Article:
Bayou City Art Festival goers of all ages joined Houston artist GONZO247 and CKC StART Street & Urban Arts to make the pair of mosaic masterpieces at Art BaYOU!, a hands-on, collaborative public art project at the Festival. GONZO247 also teaches art classes at Eastwood Academy. His students have painted a mural on their school and have created art totems on campus. Ranked the #3 art festival in the country by the readers of AmericanStyle Magazine (Feb. ’09), Bayou City Art Festival Memorial Park received two 2008 International Festivals & Events Association (IFEA) Gold Pinnacle Awards and was named “Best Festival in Houston” by the 2008 Houston Press “Best of Houston” magazine.

Over the past 37 years, the Art Colony Association, the 501c(3) organization that produces the Bayou City Art Festival Memorial Park and Bayou City Art Festival Downtown, has raised more than $2.5 million for local non-profit organizations. The SPARK School Park Program is a non-profit organization operating out of the City of Houston Mayor’s office. Developed in 1983 as a way to increase park space in Houston, SPARK was created by former City Council Member Eleanor Tinsley to develop public school grounds into neighborhood parks. An inter-local agreement (one of the first in Houston) between the city, the Houston Parks Board and the school district, formally established the SPARK program. SPARK combines the resources of the Department of Housing and Community Development, seven local school districts, Harris County, the private sector, neighborhood group, PTA/PTO groups and concerned citizens.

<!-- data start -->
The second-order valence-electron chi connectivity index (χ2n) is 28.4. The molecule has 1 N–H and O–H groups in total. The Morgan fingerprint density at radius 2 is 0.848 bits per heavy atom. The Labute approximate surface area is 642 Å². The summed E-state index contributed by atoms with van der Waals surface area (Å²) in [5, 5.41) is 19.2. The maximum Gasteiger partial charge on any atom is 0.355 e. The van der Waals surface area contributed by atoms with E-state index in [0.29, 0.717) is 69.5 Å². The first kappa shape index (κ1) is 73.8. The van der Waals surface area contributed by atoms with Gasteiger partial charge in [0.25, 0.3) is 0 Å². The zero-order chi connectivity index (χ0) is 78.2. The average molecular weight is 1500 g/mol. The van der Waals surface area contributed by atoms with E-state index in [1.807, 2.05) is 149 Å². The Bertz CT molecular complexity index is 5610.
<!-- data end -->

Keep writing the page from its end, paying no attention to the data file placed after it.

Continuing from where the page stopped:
The City of Houston, Budweiser Select, Capital One Bank, Legacy at Memorial, Houston Parks & Recreation Department and KTRK-TV are the Festival sponsors. The Festival is funded in part by grants from the City of Houston through the Houston Arts Alliance. For further information about Bayou City Art Festivals, check or call (713) 521-0133.

Two Local Families Touched by Autoimmune Disease That Causes Severe Hair Loss. Katy Residents Head Up “Tortoise & Hair” 5K & 1 Mile Run/Walk Benefiting National Alopecia Areata Foundation

Tuesday, June 2nd, 2009

Katy, TX – June 2, 2009. . . .Two Katy families touched by an autoimmune disease that causes severe hair loss have teamed up to chair Houston’s first-ever “Tortoise & Hair” 5K & 1 Mile Run/Walk benefiting the National Alopecia Areata Foundation (NAAF.)  Set for Saturday, June 27, 8 a.m., for the one-mile walk and 8:30 a.m. for the 5K, the event will begin at Wortham Center’s Ray C. Fish Plaza, 500 Texas Avenue, downtown.